GULFPORT, MS (WLOX) - It's crunch time in Jackson with lawmakers looking at dueling BP spending bills. The Senate passed a bill a few weeks ago and the Mississippi House approved a measure Wednesday.
Business interests on the coast who want most, if not all of the money used for projects here were disappointed with the bill that came out of the House.
The Senate bill creates the Gulf Coast Restoration Fund. Wednesday, a measure made it through the House. It sets up 11 districts around the state where money will be deposited and spent.
Leaders with The Gulf Coast Business Council and Mississippi Gulf Coast Chamber of Commerce see the House bill through cautious and questioning eyes.
"We've been pragmatic enough to realize that some of that money will go across the state, but creating 11 mouths that demand to be fed is not in the best interest of the coast," said Business Council CEO Ashley Edwards.
Chambers of Commerce on the Coast have been actively lobbying lawmakers. They find the House bill mystifying.
"I'm a little disappointed," said the Chamber's CEO Adele Lyons.
Lyons is wondering why the House would set up these districts, giving the state more authority over decision-making when the coast believes the three coastal counties should be determining which projects should be funded.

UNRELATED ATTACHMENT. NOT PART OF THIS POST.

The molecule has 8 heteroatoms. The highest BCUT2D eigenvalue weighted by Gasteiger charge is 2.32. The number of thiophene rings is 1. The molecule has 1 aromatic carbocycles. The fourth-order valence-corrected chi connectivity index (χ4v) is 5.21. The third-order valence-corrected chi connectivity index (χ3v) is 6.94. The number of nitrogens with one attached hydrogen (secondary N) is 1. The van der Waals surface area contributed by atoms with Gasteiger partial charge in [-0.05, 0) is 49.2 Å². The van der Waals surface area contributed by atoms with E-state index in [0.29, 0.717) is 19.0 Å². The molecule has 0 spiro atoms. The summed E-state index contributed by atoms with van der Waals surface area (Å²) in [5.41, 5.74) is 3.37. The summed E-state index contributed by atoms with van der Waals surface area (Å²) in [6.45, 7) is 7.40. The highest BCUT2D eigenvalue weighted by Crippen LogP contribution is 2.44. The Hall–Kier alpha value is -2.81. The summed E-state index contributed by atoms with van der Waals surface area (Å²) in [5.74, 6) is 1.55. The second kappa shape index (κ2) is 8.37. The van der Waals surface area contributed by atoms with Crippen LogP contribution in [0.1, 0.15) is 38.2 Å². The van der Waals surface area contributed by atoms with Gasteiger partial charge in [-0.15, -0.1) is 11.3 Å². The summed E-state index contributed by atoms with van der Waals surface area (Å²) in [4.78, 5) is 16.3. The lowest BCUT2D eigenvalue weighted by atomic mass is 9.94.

"We know what we think will work here with projects," said Lyons. "I don't know that is best serves us to have a group from out of the area doing that."
A week ago, coast representatives in the House were pitching a plan that would set up a board made up of people from Jackson, Harrison, and Hancock counties. That group would have been in control of the hundreds of millions of dollars coming to Mississippi.
One theory is the powerful Speaker of the House Phillip Gunn intervened and influenced the bill that establishes the special funds spread throughout the state.
The two chambers will debate a compromise and coast leaders have a clear vision of what they want to see.
"We would like to see the House and Senate come together and come up with a bill that takes the money out of the hands of the legislature so it's not up for annual appropriation and puts it in the hands of a coast based decision-making body," Edwards said.
The state has already received $150 million from the BP settlement. Mississippi will get $40 million annual payments from 2019 through 2033.